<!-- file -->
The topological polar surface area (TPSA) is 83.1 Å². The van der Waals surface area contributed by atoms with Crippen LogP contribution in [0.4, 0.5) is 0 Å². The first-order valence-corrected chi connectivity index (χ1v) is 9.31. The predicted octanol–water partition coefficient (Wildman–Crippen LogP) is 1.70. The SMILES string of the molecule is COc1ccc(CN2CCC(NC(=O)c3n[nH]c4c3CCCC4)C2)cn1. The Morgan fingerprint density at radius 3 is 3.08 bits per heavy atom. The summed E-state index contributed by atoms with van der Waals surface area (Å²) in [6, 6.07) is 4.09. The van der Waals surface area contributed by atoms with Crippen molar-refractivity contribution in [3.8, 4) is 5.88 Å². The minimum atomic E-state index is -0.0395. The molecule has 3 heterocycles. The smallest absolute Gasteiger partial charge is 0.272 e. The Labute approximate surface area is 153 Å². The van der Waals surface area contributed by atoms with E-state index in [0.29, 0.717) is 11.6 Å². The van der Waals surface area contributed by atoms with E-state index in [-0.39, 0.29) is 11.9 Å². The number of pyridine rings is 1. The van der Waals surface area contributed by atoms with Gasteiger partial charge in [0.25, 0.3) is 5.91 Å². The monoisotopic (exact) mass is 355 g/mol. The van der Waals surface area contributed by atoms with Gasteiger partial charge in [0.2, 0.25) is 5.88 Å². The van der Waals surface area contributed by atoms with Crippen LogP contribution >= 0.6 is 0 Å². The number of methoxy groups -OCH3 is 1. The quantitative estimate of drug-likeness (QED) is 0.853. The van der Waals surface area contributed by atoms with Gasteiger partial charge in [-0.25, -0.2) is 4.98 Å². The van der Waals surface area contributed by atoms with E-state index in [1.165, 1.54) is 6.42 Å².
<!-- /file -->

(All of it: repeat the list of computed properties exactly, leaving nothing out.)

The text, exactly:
The topological polar surface area (TPSA) is 83.1 Å². The van der Waals surface area contributed by atoms with Crippen LogP contribution in [0.4, 0.5) is 0 Å². The first-order valence-corrected chi connectivity index (χ1v) is 9.31. The predicted octanol–water partition coefficient (Wildman–Crippen LogP) is 1.70. The SMILES string of the molecule is COc1ccc(CN2CCC(NC(=O)c3n[nH]c4c3CCCC4)C2)cn1. The Morgan fingerprint density at radius 3 is 3.08 bits per heavy atom. The summed E-state index contributed by atoms with van der Waals surface area (Å²) in [6, 6.07) is 4.09. The van der Waals surface area contributed by atoms with Crippen molar-refractivity contribution in [3.8, 4) is 5.88 Å². The minimum atomic E-state index is -0.0395. The molecule has 3 heterocycles. The smallest absolute Gasteiger partial charge is 0.272 e. The Labute approximate surface area is 153 Å². The van der Waals surface area contributed by atoms with E-state index in [0.29, 0.717) is 11.6 Å². The van der Waals surface area contributed by atoms with E-state index in [-0.39, 0.29) is 11.9 Å². The number of pyridine rings is 1. The van der Waals surface area contributed by atoms with Gasteiger partial charge in [0.25, 0.3) is 5.91 Å². The monoisotopic (exact) mass is 355 g/mol. The van der Waals surface area contributed by atoms with Gasteiger partial charge in [0.2, 0.25) is 5.88 Å². The van der Waals surface area contributed by atoms with Crippen LogP contribution >= 0.6 is 0 Å². The number of methoxy groups -OCH3 is 1. The quantitative estimate of drug-likeness (QED) is 0.853. The van der Waals surface area contributed by atoms with Gasteiger partial charge in [-0.25, -0.2) is 4.98 Å². The van der Waals surface area contributed by atoms with E-state index in [1.165, 1.54) is 6.42 Å².